How a graduate student helped capture the first black hole image

Rodiano Bonacci
Aprile 12, 2019

"No one algorithm or person made this image, it required the incredible talent of a team of scientists from around the globe and years of hard work to develop the instrument, data processing, imaging methods, and analysis techniques that were necessary to pull off this seemingly impossible feat".

The world is still basking in the incredible achievement of being able to capture for the first time ever an image of a 'monstrous' black hole.

Though her work developing algorithms was a crucial to the project, she sees her real contribution as bringing a way of thinking to the table.

Bouman is a 2007 graduate of West Lafayette High School. While their discovery was made in June, it was only presented to the world by all 200 researchers on Wednesday.

"3 years ago MIT grad student Katie Bouman led the creation of a new algorithm to produce the first-ever image of a black hole", MIT's Computer Science & Artificial Intelligence Lab tweeted. Her background was in computer science and electrical engineering. The scientists look for a ring of light - disrupted matter and radiation circling at tremendous speed at the edge of the event horizon - around a region of darkness representing the actual black hole.

University of Amsterdam scientist Sera Markoff explained, "You're really looking at a super-massive black hole that's nearly the size of our entire solar system".

The next step is to go back to the telescopes to collect and monitor even more data, said Fish. And it's thanks, in large part, to the algorithms created by Katie Bouman.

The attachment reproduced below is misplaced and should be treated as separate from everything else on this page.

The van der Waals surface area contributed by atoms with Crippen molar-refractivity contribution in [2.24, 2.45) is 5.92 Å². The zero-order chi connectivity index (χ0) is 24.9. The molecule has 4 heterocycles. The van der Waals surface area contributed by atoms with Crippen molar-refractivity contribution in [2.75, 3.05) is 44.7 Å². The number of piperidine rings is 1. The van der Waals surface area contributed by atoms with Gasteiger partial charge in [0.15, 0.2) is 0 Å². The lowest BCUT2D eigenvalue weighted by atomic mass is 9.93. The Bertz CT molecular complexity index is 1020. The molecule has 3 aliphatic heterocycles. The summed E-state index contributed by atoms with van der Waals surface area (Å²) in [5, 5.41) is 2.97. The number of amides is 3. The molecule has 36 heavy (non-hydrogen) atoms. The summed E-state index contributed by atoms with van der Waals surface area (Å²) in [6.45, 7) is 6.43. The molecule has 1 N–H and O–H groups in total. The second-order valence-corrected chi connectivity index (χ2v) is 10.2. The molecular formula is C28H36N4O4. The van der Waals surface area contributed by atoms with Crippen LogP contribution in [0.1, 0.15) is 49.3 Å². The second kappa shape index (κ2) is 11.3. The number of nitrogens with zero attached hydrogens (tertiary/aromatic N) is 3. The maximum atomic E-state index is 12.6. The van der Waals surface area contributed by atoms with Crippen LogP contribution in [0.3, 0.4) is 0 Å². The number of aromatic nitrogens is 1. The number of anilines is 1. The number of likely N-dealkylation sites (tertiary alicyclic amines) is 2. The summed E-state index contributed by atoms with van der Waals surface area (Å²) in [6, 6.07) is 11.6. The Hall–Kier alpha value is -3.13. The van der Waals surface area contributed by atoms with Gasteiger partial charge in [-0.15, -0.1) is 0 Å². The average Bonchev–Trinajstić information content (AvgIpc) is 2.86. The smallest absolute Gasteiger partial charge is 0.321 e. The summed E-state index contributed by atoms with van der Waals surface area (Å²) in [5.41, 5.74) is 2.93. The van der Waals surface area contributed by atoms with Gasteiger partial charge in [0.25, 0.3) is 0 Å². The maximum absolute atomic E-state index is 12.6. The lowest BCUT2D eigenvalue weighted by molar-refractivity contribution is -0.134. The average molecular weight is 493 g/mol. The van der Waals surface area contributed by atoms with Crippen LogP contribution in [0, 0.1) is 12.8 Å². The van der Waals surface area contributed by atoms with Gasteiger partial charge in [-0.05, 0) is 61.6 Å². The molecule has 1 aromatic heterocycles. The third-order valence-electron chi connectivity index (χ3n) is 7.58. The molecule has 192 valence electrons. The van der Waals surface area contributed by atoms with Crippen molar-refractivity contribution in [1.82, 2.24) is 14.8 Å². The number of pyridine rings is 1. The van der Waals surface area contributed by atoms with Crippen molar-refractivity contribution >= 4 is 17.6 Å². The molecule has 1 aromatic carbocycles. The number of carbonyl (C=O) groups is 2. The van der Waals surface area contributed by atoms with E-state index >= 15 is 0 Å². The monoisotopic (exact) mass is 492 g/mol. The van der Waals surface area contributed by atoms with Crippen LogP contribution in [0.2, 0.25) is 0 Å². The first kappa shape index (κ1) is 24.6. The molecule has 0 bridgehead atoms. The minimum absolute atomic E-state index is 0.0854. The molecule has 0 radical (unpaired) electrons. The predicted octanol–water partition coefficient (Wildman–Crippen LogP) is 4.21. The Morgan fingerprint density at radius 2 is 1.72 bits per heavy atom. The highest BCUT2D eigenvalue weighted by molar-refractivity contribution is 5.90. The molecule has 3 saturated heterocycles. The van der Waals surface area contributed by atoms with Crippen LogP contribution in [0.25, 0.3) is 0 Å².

The glowing ring surrounding the "event horizon" around a black hole is not exactly a photo, but pixels pieced together using the algorithm.

They took the "sparse and noisy data" that the telescopes spit out and tried to make an image. For the past few years, Bouman directed the verification of images and selection of imaging parameters. In an interview with CNN, she said, "No one of us could've done it alone".

We get this partial information. We wanted to develop many different algorithms that all have different assumptions built into them.

The results of the algorithms were then analysed by four separate teams to build confidence in the veracity of their findings.

When the first-ever image was unveiled Wednesday, it prompted overwhelming excitement online, not only for science but also for the scientist behind it.

But atmospheric disturbance and the spareness of the measurements meant "an infinite number of possible images" could explain the data, Bouman said. "Just think about the photos you take with your camera phone - they have certain properties". All they need are more telescopes to hopefully capture sharper images of this mysterious object. She has been working on the project while a post-doctoral fellow at MIT and will soon start a job as an assistant professor at Caltech.

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